• 38 Regents from the 2017 release
  • 3 Regents from the 2015 release
  • 1wild banded Regent
  • 1  NEW wild un-banded Regent.  This stunning (vividly yellow and black coloured large) male  has rapidly paired with one of the 2017 release females.  

Only 5 Regents have working transmitters (all are in one location).

10 October wild male Philip Dubbin

Multiple nest are being monitored and many have progressed to the incubation period. Image: Philip Dubbin.

10 October 2017 wild un-banded male David Hancock

A new observation of a wild un-banded male Regent Honeyeater. Image: David Hancock

10 Oct 2017 wild un-banded male regent honeyeater Philip Dubbin

A new observation of a wild un-banded male Regent Honeyeater (same bird as above). Image: Philip Dubbin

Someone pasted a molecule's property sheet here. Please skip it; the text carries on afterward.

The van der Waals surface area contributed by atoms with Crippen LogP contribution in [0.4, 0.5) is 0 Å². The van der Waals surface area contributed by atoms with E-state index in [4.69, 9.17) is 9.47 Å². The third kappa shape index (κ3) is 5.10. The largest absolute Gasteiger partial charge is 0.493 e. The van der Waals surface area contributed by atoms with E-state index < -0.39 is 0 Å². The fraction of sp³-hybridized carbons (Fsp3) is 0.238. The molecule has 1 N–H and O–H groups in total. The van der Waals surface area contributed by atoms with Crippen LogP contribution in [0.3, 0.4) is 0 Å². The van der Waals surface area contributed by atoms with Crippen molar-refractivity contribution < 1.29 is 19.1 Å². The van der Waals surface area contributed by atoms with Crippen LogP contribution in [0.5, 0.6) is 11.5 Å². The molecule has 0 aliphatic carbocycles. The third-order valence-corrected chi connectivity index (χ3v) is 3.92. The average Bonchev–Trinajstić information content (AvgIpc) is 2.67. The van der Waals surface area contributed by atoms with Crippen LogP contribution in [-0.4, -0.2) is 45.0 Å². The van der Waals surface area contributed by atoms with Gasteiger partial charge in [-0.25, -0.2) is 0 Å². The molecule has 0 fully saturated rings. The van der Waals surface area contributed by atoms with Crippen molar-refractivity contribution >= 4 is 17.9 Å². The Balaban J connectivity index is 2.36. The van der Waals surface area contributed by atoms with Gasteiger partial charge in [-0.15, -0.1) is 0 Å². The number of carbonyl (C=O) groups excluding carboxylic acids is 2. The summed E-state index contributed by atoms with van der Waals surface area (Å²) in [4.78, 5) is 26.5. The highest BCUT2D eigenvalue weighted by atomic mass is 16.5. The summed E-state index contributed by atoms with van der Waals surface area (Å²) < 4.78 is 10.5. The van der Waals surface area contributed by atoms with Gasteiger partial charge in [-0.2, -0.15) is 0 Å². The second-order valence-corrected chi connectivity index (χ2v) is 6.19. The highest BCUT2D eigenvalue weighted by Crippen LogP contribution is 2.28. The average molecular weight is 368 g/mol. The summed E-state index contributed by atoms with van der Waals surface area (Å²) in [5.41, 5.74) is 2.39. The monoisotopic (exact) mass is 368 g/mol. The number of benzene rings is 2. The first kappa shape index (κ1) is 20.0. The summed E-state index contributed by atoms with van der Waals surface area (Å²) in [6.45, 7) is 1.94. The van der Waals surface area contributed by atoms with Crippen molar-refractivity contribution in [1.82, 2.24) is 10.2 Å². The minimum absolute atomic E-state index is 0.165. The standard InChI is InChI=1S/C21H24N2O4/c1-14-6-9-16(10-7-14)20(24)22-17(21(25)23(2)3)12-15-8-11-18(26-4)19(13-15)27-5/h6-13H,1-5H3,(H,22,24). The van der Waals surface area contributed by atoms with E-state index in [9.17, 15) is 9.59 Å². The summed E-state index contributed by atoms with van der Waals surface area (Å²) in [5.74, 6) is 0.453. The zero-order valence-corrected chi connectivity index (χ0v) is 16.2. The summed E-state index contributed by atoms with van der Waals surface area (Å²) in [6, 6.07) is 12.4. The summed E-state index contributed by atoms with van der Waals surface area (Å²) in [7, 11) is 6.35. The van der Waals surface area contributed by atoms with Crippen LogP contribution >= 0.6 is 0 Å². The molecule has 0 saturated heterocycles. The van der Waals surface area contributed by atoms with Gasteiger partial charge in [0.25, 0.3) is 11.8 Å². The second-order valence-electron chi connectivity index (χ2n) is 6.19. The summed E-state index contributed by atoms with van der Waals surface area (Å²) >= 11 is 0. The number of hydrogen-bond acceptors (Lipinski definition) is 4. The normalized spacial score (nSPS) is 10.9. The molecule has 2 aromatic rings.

• Mugga Ironbark (Eucalyptus sideroxylon) blossom which has been the key Regent nectar resource for the last eight months is rapidly coming to a season end.
  • Red Box and limited Hybrid Box-Ironbark is currently flowering in the park, but there is also a high chance of Regent Honeyeaters feeding in remnant vegetation on private land, particularly native gardens containing flowering bottlebrush and grevilleas.
  • Patches of remnant Yellow box (Eucalyptus melliodora) is heavy bud or already flowering in nearby regions.

Now is the time to keep eyes (and ears) peeled for Regents in your native garden and flowering patch of bush. Also watch bird baths and farm dams for dipping Regents as the weather continues to warm!

Update No.19, 26 October 2017 (week 28 - post 1st release)

A total of 36 individual Regents have been recorded (leg bands confirmed/birds alive) since the last report:

  • 31 Regents from the 2017 release
  • 3 Regents from the 2015 release
  • 2 wild Regents (1 banded and 1 un-banded)

A new transmitter was attached to one of the few single (un-paired) males still being monitored. Transmitters on the remaining five birds have only one week or so of battery life remaining.